Less than a month ago, the midterm elections ended in the United States. But as one election season ends, another begins, and the presidential candidate will set his sights on the Oval Office in his November 2024. His one such candidate is former President Donald Trump.
Trump, the 45th president of the United States, who lost to Joe Biden in the November 2020 election, announced his bid to be re-elected to America’s top office on November 15.voters it’s long Trump’s previous victory in 2016 and his base of support give him a good chance of winning the Republican nomination before deciding the two leading candidates in the 2024 election.
Whoever wins the 2024 presidential election will be tasked with addressing the current $20.4 trillion cash shortfall in Social Security, America’s top retirement program, by 2096.
The $64,000 question is: If Donald Trump is re-elected, would a cut in Social Security benefits be on the table?
Trump’s Social Security solutions are everywhere
The first thing to understand about the former president’s Social Security system is that he didn’t actually have one during his tenure. Aside from cutting some perceived inefficiencies in the Disability Insurance Trust Fund, as set out in the presidential budget, Trump will continue to invest heavily in strengthening Social Security during his presidency. I never presented a concrete plan.
But if you look back at the beginning of the century, you can see all around the social security proposals put forward by former President Donald Trump.
For example, in his book the america we deservepublished in 2000, Trump proposed a one-time tax of 14.25% on the wealthy to pay off U.S. government bonds and funnel a portion of the interest to pay this debt back to Social Security. Specifically, Trump proposed applying this tax to individuals with net worths greater than $10 million and pouring $100 billion into Social Security each year for 10 years to strengthen it. did.
Additionally, Trump advocated partial privatization of Social Security. the america we deservePrivatization gives individuals control over some of how their future retirements are invested. This was an idea championed by former President George W. Bush, but ultimately fell through with lawmakers (even within his party).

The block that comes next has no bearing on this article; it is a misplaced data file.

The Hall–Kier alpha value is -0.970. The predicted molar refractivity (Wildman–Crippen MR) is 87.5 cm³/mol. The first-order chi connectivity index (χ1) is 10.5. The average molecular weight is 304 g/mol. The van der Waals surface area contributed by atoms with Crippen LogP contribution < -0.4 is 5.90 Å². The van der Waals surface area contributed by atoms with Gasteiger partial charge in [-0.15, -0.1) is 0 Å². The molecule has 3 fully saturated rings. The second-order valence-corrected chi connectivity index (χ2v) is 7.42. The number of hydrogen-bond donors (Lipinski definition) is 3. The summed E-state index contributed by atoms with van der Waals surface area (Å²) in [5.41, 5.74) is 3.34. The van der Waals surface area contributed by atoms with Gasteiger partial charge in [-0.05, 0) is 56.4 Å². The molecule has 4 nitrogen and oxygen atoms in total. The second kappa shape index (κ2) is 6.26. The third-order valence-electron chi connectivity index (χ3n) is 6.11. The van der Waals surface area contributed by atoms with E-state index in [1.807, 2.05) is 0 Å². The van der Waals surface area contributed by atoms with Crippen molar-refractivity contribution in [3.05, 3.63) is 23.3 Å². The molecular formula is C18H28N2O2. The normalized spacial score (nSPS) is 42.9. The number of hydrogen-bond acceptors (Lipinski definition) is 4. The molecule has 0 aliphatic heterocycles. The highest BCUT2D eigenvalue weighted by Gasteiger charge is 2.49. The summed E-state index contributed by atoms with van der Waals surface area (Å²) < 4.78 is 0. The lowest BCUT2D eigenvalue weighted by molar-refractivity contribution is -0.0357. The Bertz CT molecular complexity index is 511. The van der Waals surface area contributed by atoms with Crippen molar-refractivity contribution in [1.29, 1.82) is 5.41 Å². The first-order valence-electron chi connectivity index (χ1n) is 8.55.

Most recently, before he was elected president in November 2016, Trump thought that testing benefits could be a smart move. Means tests use income thresholds to reduce or eliminate benefits entirely. In other words, high-income earners who are less likely to depend on some form of Social Security income in retirement may receive reduced benefits or none at all.
Eligibility under consideration
However, just because Donald Trump hasn’t put forward a concrete plan to address Social Security’s long-term cash shortage doesn’t mean there won’t be a potential fix on the table if he’s re-elected. It is important to recognize that no
In January 2020, at the World Economic Forum, CNBC host Joe Kernan bluntly asked then-President Trump, “Are rights ever on your plate?” Mr Trump replied, “Someday it will.”
This statement, coupled with Donald Trump’s lack of concrete Social Security proposals, suggests that a broad-based solution to addressing Social Security’s shortcomings is likely to feature two core Republican proposals.
First of all, most Republicans in Congress believe the full retirement age should be gradually raised to 70. Currently, the retirement age for those born after 1960 is 67. Full Retirement Age is the age at which an eligible retired worker can receive her 100% of her monthly benefits. Since retirement benefits began in 1940, the age of full retirement has increased by two years, and life expectancy has increased by about 13 years.
Why raise the full retirement age? The simple reason is to cut social security spending in the long term. regardless of whether future retirees choose to wait longer to receive full payouts or accept reduced monthly benefits by claiming before full retirement age. Total lifetime payments from are reduced.
The second major Republican proposal is to switch the Social Security inflation indicator from the Consumer Price Index (CPI-W) for urban wage earners and office workers to the Chained Consumer Price Index. CPI-W is a metric that helps determine your annual cost of living adjustment (COLA).
Chained CPI differs from CPI-W in one major way. It’s substitution bias. As the price of goods and services rises, consumers may choose similar goods and services at lower costs. Chained CPI describes this alternative. Using Chained CPI yields an average of 0.3% lower annual COLA than using CPI-W.
Here are the most likely outcomes for Social Security if Trump is re-elected as president
Now that we’ve taken a closer look at Donald Trump’s Social Security proposals over the years and the Republican Party’s broader plan to tackle Social Security’s more than $20 trillion deficit in the next few years, let’s tackle the issue at hand. Will Trump cut Social Security benefits if re-elected?
The answer is almost certainly no, and there are main reasons for that.
It is not enough for the President to sign an executive order to address the shortcomings of Social Security. To amend Social Security, he needs 60 affirmative votes in the U.S. Senate. To know the last time any party had a majority in the Senate, we have to go back more than 40 years. This means that any law that modifies Social Security will require bipartisan support in the Senate of Congress.
While Republicans have opposed raising payroll taxes on high earners, Senate Democrats have opposed attempts to raise the age of full retirement or lower the annual COLA by switching to a chained CPI. there is All of the proposed Social Security bills have stalled because neither party would meet along the way to find common ground.
Unless a Republican supermajority forms in the Senate, Trump’s re-election probably won’t affect the Social Security program or benefits paid.